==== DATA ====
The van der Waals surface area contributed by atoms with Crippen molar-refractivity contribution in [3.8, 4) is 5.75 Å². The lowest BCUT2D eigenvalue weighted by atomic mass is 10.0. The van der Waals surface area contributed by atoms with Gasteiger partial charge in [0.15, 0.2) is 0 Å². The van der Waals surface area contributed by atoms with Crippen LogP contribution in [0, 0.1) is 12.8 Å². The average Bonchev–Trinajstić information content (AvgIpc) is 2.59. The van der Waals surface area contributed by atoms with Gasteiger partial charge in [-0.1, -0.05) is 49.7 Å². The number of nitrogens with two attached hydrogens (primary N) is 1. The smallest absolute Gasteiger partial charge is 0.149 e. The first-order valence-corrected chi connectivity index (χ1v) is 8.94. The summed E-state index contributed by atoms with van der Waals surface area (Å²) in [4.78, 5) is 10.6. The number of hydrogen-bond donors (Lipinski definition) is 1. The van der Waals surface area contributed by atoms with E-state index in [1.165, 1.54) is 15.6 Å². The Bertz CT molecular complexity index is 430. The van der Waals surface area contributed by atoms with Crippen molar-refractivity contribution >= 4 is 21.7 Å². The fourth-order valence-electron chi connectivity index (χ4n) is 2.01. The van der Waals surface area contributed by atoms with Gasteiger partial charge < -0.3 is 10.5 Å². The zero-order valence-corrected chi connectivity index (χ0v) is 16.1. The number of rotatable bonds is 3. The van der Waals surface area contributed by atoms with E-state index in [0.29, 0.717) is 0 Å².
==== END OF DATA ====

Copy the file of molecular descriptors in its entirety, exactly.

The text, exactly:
The van der Waals surface area contributed by atoms with Crippen molar-refractivity contribution in [3.8, 4) is 5.75 Å². The lowest BCUT2D eigenvalue weighted by atomic mass is 10.0. The van der Waals surface area contributed by atoms with Gasteiger partial charge in [0.15, 0.2) is 0 Å². The van der Waals surface area contributed by atoms with Crippen LogP contribution in [0, 0.1) is 12.8 Å². The average Bonchev–Trinajstić information content (AvgIpc) is 2.59. The van der Waals surface area contributed by atoms with Gasteiger partial charge in [-0.1, -0.05) is 49.7 Å². The number of nitrogens with two attached hydrogens (primary N) is 1. The smallest absolute Gasteiger partial charge is 0.149 e. The first-order valence-corrected chi connectivity index (χ1v) is 8.94. The summed E-state index contributed by atoms with van der Waals surface area (Å²) in [4.78, 5) is 10.6. The number of hydrogen-bond donors (Lipinski definition) is 1. The van der Waals surface area contributed by atoms with E-state index in [1.165, 1.54) is 15.6 Å². The Bertz CT molecular complexity index is 430. The van der Waals surface area contributed by atoms with Crippen molar-refractivity contribution >= 4 is 21.7 Å². The fourth-order valence-electron chi connectivity index (χ4n) is 2.01. The van der Waals surface area contributed by atoms with Gasteiger partial charge < -0.3 is 10.5 Å². The zero-order valence-corrected chi connectivity index (χ0v) is 16.1. The number of rotatable bonds is 3. The van der Waals surface area contributed by atoms with E-state index in [0.29, 0.717) is 0 Å².